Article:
The Merlot aroma is surprisingly strong – there's more cherry on the nose than plum, with aromatic richness. Nice freshness up front; some roundness to the fruit on the finish. Atypical but a good combination.

2016 Fontodi Chianti Classico
100% Sangiovese 13K cases

Classic aroma of dusty red plum, tobacco notes, some deeper cherry. Palate of cherry and dried cherry fruit with tobacco notes. Rich, but not fat. An excellent version: ripe enough to please fans of that while classic enough to please everybody else.

2016 Isole e Olena Chianti Classico
83% Sangiovese 15% Canaiolo 2% Syrah 13K cases

Unusually bright cherry fruit with solid tannic structure. A little fruitier than you expect, but very nice freshness.

2016 Lamole di Lamole Chianti Classico Etichetta Bianca
90% Sangiovese 10% other varieties 11K cases

A restrained wine; all the characteristics are there but it doesn't leap at you. I like the balance and the subtlety. This is the kind of quiet wine that's easy to miss in a tasting, but that you would love over the course of a dinner.

2016 Lamole di Lamole Chianti Classico Etichetta Blu
80% Sangiovese 10% Cabernet Sauvignon 10% Merlot 10K cases

It's a super Tuscan with the Chianti Classico name, but you don't taste the presence of the Bordeaux grapes other than in the tannic structure and the absence of the dustiness you often get with Sangiovese. Good acidity with cherry fruit and smooth tannins; nice freshness.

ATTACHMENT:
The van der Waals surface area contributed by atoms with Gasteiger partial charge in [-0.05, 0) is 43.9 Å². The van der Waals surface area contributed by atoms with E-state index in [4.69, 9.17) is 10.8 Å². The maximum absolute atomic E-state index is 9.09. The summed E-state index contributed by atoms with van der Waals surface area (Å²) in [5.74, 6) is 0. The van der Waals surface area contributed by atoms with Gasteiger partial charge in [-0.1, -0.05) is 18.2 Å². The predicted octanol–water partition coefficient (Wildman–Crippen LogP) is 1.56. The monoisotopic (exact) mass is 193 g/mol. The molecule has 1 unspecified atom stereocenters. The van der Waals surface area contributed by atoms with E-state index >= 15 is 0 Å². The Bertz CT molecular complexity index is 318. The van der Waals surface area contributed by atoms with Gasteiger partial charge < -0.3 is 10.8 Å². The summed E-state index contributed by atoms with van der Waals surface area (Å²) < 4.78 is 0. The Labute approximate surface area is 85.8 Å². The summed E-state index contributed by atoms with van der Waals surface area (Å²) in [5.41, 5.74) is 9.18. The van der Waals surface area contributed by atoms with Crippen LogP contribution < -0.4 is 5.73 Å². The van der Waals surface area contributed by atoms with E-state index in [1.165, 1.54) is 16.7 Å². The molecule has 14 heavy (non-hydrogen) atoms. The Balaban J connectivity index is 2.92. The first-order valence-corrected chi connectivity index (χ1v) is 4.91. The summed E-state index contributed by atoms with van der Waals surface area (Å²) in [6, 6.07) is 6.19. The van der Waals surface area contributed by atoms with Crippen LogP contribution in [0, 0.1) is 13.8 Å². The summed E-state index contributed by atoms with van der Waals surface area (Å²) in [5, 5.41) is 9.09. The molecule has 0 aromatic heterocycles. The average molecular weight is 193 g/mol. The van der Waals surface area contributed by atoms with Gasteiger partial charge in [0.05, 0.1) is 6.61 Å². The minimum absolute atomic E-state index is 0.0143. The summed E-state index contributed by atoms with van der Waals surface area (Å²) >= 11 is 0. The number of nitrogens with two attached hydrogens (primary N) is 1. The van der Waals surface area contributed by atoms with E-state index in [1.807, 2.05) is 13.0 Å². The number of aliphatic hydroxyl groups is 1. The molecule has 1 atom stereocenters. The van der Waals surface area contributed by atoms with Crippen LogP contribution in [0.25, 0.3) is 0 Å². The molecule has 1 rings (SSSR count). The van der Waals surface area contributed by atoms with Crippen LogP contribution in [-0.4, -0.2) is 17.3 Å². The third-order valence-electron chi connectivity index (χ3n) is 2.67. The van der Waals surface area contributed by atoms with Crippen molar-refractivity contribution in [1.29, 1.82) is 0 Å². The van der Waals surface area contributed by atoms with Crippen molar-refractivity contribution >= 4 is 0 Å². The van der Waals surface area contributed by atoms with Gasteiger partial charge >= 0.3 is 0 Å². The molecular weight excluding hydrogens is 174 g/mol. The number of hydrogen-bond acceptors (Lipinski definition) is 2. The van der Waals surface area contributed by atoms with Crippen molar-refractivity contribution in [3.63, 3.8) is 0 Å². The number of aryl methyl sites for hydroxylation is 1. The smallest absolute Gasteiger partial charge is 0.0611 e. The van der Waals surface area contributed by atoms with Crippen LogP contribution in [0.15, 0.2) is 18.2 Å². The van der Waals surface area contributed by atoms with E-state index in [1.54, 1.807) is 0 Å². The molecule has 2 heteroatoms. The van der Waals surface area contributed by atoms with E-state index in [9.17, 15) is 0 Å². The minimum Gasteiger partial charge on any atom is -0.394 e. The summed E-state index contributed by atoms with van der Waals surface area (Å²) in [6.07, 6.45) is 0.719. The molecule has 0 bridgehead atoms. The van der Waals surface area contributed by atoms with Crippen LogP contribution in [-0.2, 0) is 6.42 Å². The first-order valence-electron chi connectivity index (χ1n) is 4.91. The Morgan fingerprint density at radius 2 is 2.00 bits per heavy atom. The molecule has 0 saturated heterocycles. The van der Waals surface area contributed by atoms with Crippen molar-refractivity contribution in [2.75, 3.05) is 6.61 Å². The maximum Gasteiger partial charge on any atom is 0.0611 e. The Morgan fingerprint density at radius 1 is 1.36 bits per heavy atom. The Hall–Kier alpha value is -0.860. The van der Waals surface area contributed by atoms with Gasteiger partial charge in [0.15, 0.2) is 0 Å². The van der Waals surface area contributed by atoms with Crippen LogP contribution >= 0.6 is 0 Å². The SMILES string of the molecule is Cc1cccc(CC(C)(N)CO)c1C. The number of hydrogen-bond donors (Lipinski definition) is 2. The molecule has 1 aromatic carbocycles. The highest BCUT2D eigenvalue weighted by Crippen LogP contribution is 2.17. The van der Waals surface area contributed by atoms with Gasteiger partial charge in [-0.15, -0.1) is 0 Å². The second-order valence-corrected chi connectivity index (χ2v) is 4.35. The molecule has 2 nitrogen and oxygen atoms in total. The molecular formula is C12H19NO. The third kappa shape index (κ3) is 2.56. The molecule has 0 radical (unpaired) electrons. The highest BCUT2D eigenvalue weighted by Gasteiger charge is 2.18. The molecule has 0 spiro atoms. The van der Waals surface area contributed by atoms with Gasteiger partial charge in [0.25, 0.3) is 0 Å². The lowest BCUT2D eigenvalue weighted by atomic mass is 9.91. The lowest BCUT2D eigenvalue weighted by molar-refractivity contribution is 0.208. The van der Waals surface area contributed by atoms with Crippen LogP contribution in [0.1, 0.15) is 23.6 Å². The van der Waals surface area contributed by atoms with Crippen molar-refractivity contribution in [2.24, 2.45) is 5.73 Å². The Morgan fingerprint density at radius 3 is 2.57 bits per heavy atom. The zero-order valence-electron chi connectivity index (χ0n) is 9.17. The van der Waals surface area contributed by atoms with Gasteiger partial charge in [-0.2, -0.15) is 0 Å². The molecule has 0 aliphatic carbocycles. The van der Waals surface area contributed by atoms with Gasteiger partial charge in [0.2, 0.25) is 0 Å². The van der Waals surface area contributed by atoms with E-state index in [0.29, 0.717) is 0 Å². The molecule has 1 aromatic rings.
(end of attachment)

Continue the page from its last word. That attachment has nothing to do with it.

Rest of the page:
2015 Lornano Chianti Classico
100% Sangiovese 13K cases

Dusty red plum aroma. Fresh on the palate, with brisk red plum and smooth tannins on the finish. Nice balance and a food food-friendly wine.

2015 Marchesi Antinori Badia a Passignano Chianti Classico Gran Selezione
100% Sangiovese 11K cases

Nice cherry and dried cherry aroma with tobacco notes. Very smooth initially: the freshness kicks in after the initial sip and it's almost a shock. This wine is meant to age; it's nice now but really shouldn't be drunk for a couple of years. The third-largest-production Gran Selezione in Chianti Classico, and a big step up from the winery's Riserva (which isn't always true).

2016 Rocca delle Macìe Chianti Classico Riserva Famiglia Zingarelli
90% Sangiovese 5% Cabernet Sauvignon 5% Colorino 23K cases

Classic character: dried cherry and plum with tobacco notes. Nice freshness and persistence on the finish.

2017 Rocca di Castagnoli Chianti Classico
90% Sangiovese 5% Canaiolo 5% Colorino 21K cases

The sort of wine that does poorly in blind tastings, but if you ordered a "Chianti Classico" and got this you would be happy. Earthy aroma. Some bright red fruit with tannic structure and a dry finish. Archetypal. The more I taste it the more I like it.

2015 Ruffino Riserva Ducale Oro Chianti Classico Gran Selezione
85% Sangiovese 10% Merlot 5% Colorino 28K cases
This is the largest-production of all Gran Selezione wines, and is an enormous step up on Ruffino's other wines. Hibiscus notes speak loudest from a shy aroma. Nice freshness up front, good balance and length; dried cherry fruit with hibiscus notes. A pleasant, well-balanced wine; it's priced like a Riserva, but do not mistake the two.

2017 San Felice Chianti Classico 
80% Sangiovese 10% Colorino 10% Pugnitello 22K cases

Fresh, with nice plum fruit and good structure. Very solid and classic. Fine food wine.